Oh cripes, Burnout Paradise is 2.50 on Steam right now. That's not very much money at all, is it?

Paradise isn't the best Burnout game, obvs, since the best Burnout game is Burnout 3: Takedown, in which the series' combination of flair and violence was held in perfect balance. Even so, Paradise is utterly wonderful, and it's a reminder that Burnout's most admirable trait was probably the way its developers tweaked the formula each time. It was a driving game series that was really going somewhere.

To wit: Burnout 3 introduced Takedowns. Burnout 4 took this and turned it into all-out traffic-checking. Burnout Paradise took that - or rather the idea of screen-filling mayhem - and reinvented the series as an open-world game in which every street was a race and every junction was an event. It's a lovely idea, and Paradise City is a wonderful place, but for my money, I did less actual racing in Paradise than in any other Burnout, probably because I had to remember to navigate while I was also busy chugging through the oncoming lane to pick up boost.

None of this matters, though, because playing this lunchtime reminded me that Burnout Paradise is basically Burnout: Crackdown, with gates and billboards standing in for the agility orbs. The gates! Each one glowing bright yellow and urging you to smash through it to open up a shortcut. 400 of them in total. The billboards! You never saw such billboards! Scattered about the place and forcing you to work out how to get up, up into the sky and reach them.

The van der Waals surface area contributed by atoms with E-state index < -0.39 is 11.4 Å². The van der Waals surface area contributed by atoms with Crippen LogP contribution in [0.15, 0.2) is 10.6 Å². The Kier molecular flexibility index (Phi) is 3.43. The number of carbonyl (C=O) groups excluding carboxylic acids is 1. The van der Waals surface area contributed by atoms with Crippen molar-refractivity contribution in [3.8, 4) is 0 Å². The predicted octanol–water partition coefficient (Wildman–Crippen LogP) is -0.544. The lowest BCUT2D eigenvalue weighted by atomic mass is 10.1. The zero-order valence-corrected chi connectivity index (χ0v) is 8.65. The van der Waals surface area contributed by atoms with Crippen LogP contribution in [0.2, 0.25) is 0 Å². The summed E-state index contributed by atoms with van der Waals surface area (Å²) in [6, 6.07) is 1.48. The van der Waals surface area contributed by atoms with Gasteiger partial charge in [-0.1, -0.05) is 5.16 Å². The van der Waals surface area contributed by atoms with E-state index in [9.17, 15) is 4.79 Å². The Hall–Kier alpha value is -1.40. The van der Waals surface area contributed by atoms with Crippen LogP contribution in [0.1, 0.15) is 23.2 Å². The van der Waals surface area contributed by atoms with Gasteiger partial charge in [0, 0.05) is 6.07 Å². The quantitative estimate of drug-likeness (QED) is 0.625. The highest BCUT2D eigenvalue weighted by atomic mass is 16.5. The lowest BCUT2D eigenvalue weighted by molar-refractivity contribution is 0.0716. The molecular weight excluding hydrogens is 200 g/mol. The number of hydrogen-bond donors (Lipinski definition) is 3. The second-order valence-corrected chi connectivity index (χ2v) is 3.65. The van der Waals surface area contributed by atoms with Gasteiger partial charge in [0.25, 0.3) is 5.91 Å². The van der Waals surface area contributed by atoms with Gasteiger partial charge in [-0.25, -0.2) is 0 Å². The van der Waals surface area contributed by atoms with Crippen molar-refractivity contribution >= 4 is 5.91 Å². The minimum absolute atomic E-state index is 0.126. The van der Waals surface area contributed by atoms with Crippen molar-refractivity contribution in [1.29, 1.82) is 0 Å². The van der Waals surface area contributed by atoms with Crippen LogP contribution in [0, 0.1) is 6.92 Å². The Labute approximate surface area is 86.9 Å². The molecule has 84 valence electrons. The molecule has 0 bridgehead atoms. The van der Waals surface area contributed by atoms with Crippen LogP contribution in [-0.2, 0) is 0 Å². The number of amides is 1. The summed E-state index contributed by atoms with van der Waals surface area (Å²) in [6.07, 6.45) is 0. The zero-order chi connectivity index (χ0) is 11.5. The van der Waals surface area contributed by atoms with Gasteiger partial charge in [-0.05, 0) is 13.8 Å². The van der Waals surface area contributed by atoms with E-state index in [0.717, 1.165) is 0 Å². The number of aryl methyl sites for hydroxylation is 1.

A driving game about learning to fly! Very Burnout that. What would have come next? Sadly, Criterion's mutli-vehicle mash-up was quietly cancelled very recently. For shame.

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Christian Donlan

Christian Donlan

Features Editor

Chris Donlan is features editor for Eurogamer. His heroes include Eugene Jarvis, Errol Morris, and Linus Van Pelt.

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